From the Los Angeles Times:
This holiday season, Sears and Kmart are testing out shopping walls to empower smartphone owners to buy toys on the go.The article mentions that this is being tried by Tesco in South Korea, which was mentioned in my first link.
The walls, which feature pictures of toys for sale from Sears and Kmart along with a quick response bar code for each item, will be located temporarily at malls, bus shelters, subway stations, airports and movie theaters. While waiting for a bus or browsing the mall this season, shoppers scan a QR code with their smartphone to buy a particular toy right on their device.
"Our goal is to make holiday shopping so simple that customers can find the perfect gift while they are traveling or going about their daily lives," said Julia Fitzgerald, chief digital engagement officer of toys and sporting goods for Sears.
The walls will be available at several movie theaters in the Los Angeles area, including the Regal Long Beach 26, AMC Burbank 16 and the Regal Irvine Spectrum 20.
This could be quite the game changer. This allows brick-and-mortar stores to expand with minimal cost — around the price of a kiosk — and stay afloat in the era of online shopping.
Only a small percentage of people take the train in Los Angeles or Orange County, and L.A.'s Metro and bus system aren't exactly filled with people with smartphones and cash to burn, so the Seoul-based model of putting up virtual stores in subway stations may not be the profitable way to go.
But the plan to put up the virtual stores around cineplexes in upscale malls is a capital idea. It's been a long time since I've been to the AMC Burbank, but I visit both the Regal Long Beach and the Regal Irvine Spectrum with some regularity. Those are places where people mill around waiting for their movie to start, and shopping for toys would be a great time-passer/killer.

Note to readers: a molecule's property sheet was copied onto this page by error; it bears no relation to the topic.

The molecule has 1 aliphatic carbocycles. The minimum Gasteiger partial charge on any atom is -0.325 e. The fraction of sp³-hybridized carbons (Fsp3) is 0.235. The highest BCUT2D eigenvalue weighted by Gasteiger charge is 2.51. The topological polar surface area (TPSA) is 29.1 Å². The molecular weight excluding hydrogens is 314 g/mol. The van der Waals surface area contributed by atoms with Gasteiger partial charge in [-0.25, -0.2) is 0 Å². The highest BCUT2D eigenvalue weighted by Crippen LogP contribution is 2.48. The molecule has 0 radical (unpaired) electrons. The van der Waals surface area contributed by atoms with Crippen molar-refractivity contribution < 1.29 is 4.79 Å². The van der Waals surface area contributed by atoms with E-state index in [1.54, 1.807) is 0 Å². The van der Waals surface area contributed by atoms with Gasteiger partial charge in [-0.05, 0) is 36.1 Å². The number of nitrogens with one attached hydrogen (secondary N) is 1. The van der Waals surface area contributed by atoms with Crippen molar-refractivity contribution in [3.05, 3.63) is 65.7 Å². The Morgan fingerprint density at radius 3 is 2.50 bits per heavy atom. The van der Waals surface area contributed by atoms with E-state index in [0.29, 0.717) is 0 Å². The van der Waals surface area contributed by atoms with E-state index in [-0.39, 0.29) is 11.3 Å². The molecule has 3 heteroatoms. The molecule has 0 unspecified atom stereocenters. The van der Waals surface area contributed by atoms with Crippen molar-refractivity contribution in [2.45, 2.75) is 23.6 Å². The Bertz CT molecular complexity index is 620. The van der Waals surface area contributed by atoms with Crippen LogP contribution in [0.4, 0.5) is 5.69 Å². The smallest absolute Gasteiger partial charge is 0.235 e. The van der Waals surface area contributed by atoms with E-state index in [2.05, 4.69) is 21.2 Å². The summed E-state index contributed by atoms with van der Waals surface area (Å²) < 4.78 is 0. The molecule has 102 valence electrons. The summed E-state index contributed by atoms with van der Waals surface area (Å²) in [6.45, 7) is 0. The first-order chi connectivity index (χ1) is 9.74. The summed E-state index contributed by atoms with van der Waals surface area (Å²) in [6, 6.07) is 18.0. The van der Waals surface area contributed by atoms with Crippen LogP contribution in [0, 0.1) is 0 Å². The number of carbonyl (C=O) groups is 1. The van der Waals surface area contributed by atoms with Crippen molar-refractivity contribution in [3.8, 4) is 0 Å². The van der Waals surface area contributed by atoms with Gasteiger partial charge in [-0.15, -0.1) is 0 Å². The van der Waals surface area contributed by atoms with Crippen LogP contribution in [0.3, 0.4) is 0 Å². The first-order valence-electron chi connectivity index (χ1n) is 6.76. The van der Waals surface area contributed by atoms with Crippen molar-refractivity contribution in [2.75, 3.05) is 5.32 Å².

Even better that the kids waiting with Mom and/or Dad might be enticed by the pictures of the toys and thus scream their head off until they get that thing they want (though they might end up learning patience, since there will be no instant gratification from zapping a bar code and waiting for the item to get delivered a few days later).
I'm sure it's a great idea for holiday season, but not very cost-effective the rest of the year. Tesco has an ingenious plan because it is in a place most frequented by Koreans as well as selling items that people buy on a regular basis, making wall rent cheaper in comparison. And Korea is more of a wired society with a large number of smartphone users unlike the U.S., so this tack is not as effective in comparison.ReplyDelete